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Here are the tuning metrics tables (SQL stats are not in “metric” tables per say)
(*DBA_HIST_…_HISTORY views are sort of confusing. AFAI remember they were storing alert history, but apparently they are used for adaptive thresholds – an area for future investigation)
I’ve noticed a number of people posting queries using DBA_HIST_SYSSTAT instead of DBA_HIST_SYSMETRIC_SUMMARY which leads me to believe that there is some confusion or lack of information on the metric tables.
Oracle 10g introduced metric tables which compute deltas and rates of statistics thus hugely simplifying the ability to answer simple questions like “what is the I/O rate on my databases right now.” This question, before 10g, was surprisingly tedious to answer. To answer the question one would have to query v$sysstat for example:
Select value from v$sysstat where name=’physical reads’;
but querying v$sysstat just once fails to answer the question but instead answers the question “How much I/O has been done since the database was started”. To answer the original question one would have to query v$sysstat twice and take the delta between the two values:
Getting these deltas and rates could be a pesky task especially working with a customer over the phone. Then 10g Oracle introduced metric tables which answer the questions in one single query using
Select VALUE , METRIC_UNIT,INTSIZE_CSEC from v$sysmetric where metric_name='Physical Reads Per Sec';
VALUE METRIC_UNIT INTSIZE_CSEC ---------- ----------------- ------------ 654.6736 Reads Per Second 5959 134.9835 Reads Per Second 1515
Notice that the query returns 2 rows. The first row is the the last minute (ie 59.59 seconds) and the second row is the last 15 seconds (ie 15.15 seconds). Oracle collects both the deltas and rates for 60 second and 15 second intervals.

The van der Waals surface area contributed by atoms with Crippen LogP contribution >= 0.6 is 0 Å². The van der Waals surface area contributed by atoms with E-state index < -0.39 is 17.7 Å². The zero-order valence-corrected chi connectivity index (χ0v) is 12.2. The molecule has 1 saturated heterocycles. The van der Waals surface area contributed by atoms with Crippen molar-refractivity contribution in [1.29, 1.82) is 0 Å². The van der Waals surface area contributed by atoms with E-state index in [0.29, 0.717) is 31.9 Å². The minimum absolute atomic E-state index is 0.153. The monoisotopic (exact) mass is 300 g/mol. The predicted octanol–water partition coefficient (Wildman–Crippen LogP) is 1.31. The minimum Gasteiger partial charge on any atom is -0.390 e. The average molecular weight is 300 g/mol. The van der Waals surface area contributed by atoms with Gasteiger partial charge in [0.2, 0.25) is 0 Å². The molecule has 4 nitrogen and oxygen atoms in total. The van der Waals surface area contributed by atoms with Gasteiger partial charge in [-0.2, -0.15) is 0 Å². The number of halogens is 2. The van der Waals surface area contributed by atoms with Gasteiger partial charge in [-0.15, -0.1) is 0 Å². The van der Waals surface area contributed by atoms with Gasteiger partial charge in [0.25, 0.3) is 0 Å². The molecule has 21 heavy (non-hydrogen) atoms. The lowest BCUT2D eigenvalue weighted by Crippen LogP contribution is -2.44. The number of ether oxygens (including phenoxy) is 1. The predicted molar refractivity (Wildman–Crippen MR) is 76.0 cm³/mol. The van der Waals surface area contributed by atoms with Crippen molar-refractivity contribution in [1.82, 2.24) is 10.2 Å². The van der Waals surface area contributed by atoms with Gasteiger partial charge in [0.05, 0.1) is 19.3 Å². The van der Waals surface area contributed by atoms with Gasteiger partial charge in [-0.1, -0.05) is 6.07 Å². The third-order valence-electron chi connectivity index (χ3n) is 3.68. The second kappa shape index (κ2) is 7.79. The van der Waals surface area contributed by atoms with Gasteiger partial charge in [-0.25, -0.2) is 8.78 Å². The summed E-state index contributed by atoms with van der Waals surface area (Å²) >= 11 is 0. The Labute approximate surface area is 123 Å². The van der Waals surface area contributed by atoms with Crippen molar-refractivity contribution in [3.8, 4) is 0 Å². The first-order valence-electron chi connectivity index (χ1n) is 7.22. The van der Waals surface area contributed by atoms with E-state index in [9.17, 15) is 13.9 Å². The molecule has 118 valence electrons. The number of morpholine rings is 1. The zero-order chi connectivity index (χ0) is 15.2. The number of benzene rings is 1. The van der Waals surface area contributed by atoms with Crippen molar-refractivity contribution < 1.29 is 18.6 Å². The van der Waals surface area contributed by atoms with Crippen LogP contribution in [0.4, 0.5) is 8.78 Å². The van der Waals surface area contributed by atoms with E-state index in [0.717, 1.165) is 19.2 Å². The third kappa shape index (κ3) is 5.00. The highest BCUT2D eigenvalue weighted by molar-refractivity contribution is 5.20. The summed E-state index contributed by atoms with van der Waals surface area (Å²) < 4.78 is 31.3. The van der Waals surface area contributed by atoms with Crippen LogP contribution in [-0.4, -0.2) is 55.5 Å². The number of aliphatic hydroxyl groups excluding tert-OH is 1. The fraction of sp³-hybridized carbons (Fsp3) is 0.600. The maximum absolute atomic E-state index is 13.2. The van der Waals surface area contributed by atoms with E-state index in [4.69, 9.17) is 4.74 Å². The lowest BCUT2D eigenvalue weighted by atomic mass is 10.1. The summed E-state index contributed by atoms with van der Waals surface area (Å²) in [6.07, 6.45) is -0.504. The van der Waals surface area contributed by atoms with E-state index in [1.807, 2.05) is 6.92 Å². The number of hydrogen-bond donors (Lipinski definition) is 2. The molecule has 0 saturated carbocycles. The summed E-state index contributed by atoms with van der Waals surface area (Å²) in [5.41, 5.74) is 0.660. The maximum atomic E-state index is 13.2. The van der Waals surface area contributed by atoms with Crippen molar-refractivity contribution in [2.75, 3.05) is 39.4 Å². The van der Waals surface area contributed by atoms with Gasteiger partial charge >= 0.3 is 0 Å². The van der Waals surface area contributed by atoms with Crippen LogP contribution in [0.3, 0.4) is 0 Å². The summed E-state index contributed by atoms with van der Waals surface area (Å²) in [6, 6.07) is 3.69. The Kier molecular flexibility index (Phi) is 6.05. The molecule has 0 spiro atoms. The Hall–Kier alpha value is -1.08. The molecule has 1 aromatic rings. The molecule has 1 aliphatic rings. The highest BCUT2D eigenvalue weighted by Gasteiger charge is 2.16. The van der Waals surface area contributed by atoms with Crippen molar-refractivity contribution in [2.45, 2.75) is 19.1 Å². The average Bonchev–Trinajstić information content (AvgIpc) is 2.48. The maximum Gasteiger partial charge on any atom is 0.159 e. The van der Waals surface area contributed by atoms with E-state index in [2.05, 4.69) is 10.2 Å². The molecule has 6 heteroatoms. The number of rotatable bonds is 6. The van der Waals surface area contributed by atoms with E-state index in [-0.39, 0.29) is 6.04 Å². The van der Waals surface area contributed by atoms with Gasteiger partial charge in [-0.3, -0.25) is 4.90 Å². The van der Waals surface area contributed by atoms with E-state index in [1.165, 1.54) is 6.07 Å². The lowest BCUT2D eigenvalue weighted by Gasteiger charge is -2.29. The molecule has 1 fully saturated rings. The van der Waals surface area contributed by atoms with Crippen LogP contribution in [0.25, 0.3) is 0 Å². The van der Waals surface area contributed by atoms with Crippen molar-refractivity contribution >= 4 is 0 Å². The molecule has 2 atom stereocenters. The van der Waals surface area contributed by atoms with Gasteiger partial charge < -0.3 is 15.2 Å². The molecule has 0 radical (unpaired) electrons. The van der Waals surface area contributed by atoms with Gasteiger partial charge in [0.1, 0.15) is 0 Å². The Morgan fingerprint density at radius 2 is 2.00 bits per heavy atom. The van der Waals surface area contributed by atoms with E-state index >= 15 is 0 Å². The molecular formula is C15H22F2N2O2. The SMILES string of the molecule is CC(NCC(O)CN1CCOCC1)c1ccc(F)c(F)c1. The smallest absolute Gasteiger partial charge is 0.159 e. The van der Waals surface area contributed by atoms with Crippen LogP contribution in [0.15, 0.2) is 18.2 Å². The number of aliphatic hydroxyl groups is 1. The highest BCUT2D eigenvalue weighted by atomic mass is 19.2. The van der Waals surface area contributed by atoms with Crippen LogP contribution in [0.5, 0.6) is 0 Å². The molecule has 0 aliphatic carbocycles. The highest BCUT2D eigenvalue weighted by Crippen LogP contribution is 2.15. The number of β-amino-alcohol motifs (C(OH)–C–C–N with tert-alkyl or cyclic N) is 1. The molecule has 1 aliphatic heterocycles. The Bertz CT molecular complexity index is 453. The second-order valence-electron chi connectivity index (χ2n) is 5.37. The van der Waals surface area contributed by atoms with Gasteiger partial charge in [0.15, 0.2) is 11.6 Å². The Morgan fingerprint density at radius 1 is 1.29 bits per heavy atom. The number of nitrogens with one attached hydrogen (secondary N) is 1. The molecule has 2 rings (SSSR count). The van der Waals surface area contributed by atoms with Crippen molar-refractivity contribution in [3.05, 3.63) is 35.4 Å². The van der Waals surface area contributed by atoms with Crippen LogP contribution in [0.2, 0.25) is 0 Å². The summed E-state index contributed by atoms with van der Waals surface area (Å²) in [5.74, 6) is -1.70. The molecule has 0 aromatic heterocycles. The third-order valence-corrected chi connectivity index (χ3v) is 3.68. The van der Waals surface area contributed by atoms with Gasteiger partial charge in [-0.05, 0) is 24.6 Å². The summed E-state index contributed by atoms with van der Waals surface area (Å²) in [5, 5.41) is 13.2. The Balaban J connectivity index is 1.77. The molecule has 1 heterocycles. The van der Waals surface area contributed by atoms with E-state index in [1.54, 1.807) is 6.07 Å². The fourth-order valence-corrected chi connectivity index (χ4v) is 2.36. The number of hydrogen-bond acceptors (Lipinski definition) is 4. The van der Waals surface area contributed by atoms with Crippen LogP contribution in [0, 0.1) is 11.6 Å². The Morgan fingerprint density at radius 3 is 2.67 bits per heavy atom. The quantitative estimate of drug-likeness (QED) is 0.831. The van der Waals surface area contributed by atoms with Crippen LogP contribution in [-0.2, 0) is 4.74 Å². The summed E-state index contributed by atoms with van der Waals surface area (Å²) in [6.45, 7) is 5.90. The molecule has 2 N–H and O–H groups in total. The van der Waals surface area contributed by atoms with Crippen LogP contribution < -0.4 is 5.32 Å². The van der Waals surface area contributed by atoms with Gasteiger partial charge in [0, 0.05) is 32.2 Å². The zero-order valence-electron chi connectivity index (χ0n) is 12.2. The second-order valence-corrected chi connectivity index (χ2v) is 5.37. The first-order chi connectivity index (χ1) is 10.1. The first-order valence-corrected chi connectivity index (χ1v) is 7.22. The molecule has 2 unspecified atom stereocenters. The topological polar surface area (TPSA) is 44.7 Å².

Oracle has the average, maximum, minimum for the values for the last hour in
that one can query like:
select MAXVAL,MINVAL,AVERAGE,STANDARD_DEVIATION from V$SYSMETRIC_SUMMARY where metric_name='Physical Reads Per Sec'; MAXVAL MINVAL AVERAGE STANDARD_DEVIATION ---------- ---------- ---------- ------------------ 3.71784232 0 .076930034 .478529283
Also for the last hour Oracle stores the 60 second intervals and for the last 3 minutes the 15 second intervals in
One issue with using
is becoming familiar with the statistics names which are different from v$sysstat. We can look at
For the group_names (statistic definitions)
For trending data over multiple days, the view DBA_HIST_SYSMETRIC_SUMMARY can be used. The view has a history of all theSystem Metrics Long Duration statistics. If you store multiple databases in the same AWR repository you can check the statistics available to a particular DBID with the view DBA_HIST_METRIC_NAME.
The view DBA_HIST_SYSMETRIC_SUMMARY can be queried easily for trending metrics, such as the simple query for bytes read by the database per second:
select dbid, to_char( begin_time ,'YYYY/MM/DD HH24:MI'), round(average) from dba_hist_sysmetric_summary where metric_name= 'Physical Read Total Bytes Per Sec' /* and DBID=[dbid if share repository] */ order by begin_time;
Compare the above query to the same query on DBA_HIST_SYSSTAT (note there are a lot of stats in v$sysstat)
with stats as ( select sn.dbid, st.stat_name, to_char(cast(begin_interval_time as date ), 'YYYY/MM/DD HH24:MI') btime, -- Lag (st.value) OVER( PARTITION BY st.stat_name,st.dbid ORDER BY sn.snap_id) Lag (st.value) OVER( PARTITION BY st.stat_name,st.dbid,st.startup_time ORDER BY sn.snap_id) value_beg, st.value value_end, (cast(end_interval_time as date) - cast(begin_interval_time as date )) * (24*60*60) delta from DBA_HIST_SYSSTAT st, DBA_HIST_SNAPSHOT sn where sn.snap_id=st.snap_id and sn.dbid=st.dbid and (st.stat_name= 'physical read total bytes') order by begin_interval_time ) select dbid, btime, round((value_end-value_beg)/delta) rate_per_sec from stats where (value_end-value_beg) > 0 ;
Its a bit disconcerting to note that the above two queries don’t return the exact same data on my laptop. If it was roughly the same that would be fine, and in general the stats are the similar but there are cases where they differ dramatically. I don’t see anything obvious in the way the queries are written. Possibly has to do with database bounces or the way the database is affected by the laptop’s sleep and hibernate modes. Will have to look into this farther.
One trick to make the data easy to load into Excel is to use the html output format and spool to a file with an “.html” extension
SET markup HTML on spool output.html
List of DBA_HIST views